Xaxis CEO: Data Privacy Concerns Driving In-Housing Activity for Some Advertisers

Xaxis CEO: Data Privacy Concerns Driving In-Housing Activity for Some Advertisers

Greater mindfulness about consumer data leads advertisers to consider in-housing

For years, bigger data was better data. The more data marketers had on their audiences, the better they assumed their segmentation, targeting and personalization efforts would be.

But with consumer data privacy concerns heating up, and the California Consumer Privacy Act (CCPA) on its way, a new era for advertising is dawning.

A Salesforce survey conducted in September 2018 shows marketers worldwide are moving in the right direction. But challenges persist with balancing privacy concerns against the use of behavioral, demographic and other data sets for common marketing tactics such as personalization.

Over half of marketers in that survey said they were already more mindful about the trade-off between personalization and privacy vs. two years prior. And 44% said they feel their brand goes beyond regulations and industry standards to protect and respect customer privacy.

But roughly a third of respondents said they had difficulties balancing privacy and personalization, as well as complying with regional and local privacy regulations. Just 30% were completely satisfied with their ability to balance privacy and personalization.

These tensions are driving many marketers to more closely audit not only their data collection and usage practices, but also their larger marketing partnerships that depend on that data. Ahead of our 2019 US programmatic ad spending update, we spoke with Nicolas Bidon, global CEO of Xaxis, to better understand how data privacy concerns are affecting programmatic buying.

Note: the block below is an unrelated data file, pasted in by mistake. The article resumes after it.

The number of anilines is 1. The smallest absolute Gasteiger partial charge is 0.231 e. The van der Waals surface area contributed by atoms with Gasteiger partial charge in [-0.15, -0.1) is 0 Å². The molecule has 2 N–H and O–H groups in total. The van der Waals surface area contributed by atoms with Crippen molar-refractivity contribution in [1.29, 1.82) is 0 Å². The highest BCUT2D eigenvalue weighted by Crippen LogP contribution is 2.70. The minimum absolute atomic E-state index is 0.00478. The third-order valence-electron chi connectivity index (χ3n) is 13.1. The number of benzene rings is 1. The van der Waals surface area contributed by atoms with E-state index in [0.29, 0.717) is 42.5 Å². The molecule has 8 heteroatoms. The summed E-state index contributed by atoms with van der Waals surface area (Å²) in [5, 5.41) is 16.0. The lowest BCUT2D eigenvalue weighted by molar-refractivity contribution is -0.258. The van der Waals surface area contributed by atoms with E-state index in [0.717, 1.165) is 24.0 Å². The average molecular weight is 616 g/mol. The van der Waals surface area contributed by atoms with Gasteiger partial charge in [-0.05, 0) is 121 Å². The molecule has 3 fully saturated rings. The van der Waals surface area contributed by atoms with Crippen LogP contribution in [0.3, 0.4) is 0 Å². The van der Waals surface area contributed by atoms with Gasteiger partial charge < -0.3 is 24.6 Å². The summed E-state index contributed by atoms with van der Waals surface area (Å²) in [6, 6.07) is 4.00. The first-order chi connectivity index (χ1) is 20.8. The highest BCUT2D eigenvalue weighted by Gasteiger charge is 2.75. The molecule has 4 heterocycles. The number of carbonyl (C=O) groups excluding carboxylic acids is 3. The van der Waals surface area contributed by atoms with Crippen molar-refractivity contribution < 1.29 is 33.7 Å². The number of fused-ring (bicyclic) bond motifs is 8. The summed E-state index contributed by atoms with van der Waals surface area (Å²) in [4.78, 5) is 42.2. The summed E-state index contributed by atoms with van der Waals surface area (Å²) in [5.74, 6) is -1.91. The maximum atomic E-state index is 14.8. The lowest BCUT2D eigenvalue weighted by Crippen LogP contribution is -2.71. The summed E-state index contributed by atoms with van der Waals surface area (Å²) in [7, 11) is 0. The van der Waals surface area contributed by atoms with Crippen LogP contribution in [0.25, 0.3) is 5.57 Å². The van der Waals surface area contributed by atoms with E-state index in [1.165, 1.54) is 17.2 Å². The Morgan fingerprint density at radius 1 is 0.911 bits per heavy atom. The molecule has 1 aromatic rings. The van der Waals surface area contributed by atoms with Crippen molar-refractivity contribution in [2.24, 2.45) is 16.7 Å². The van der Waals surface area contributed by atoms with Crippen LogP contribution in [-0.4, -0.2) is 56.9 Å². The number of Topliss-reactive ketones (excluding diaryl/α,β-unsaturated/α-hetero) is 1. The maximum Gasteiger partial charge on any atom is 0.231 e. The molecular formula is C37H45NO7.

How are advertisers altering their programmatic ad-buying strategies in this more privacy-conscious environment?

As marketers better organize their data, some don’t feel comfortable, in the context of regulation and security, handing over that data to third parties. For many, that’s the first step to in-housing. It’s about educating themselves on how they can better use their data—and it’s about keeping that data close and building the technology bridge between their first-party data and the media landscapes.

Besides being more mindful of their first-party data, how else are advertisers adapting to this more privacy-centric marketing world, which now includes regulations like the General Data Protection Regulation (GDPR)?

At times, it's unclear what GDPR has meant in terms of its implementation and interpretation in certain European markets. However, one key development is the attention companies now put on understanding who their data partners are, what data is being collected, and making sure that consumers fully consent to sharing that data.

Another big change was actually moving from opt-out to opt-in. It’s been a real mind shift for advertisers. And it has forced a lot of contractual discussion and agreement between partners. It also forced the industry to be more inventive with targeting audiences. Focus is back on things like the importance of premium content and less ad clutter.

You mentioned greater care with first-party data sometimes leads to in-housing. What type of in-housing activity are you seeing today?

More and more, we see clients owning their demand-side platform [DSP] technologies because they want to have one standard across the globe. They want to build that connection between their first-party data and a DSP only once, without having to worry about how they move it from one to another.

When you talk to the brands, sometimes they say, "Hey, we’re in-housing." All they mean is that they now have a direct relationship with a trading desk, as opposed to the agency holding the contract. Is that in-housing? It’s one form of it.

For your agency, is the in-housing trend worrisome?

There will be a mix of brands doing certain things in-house as well as those working with trusted partners to create successful digital marketing capabilities. For Xaxis, we know that the value we bring to a brand may come from our consultation—for example, how to best leverage first-party data in this new world, or perhaps designing a machine-learning algorithm for them that’s specific to their business and their outcomes.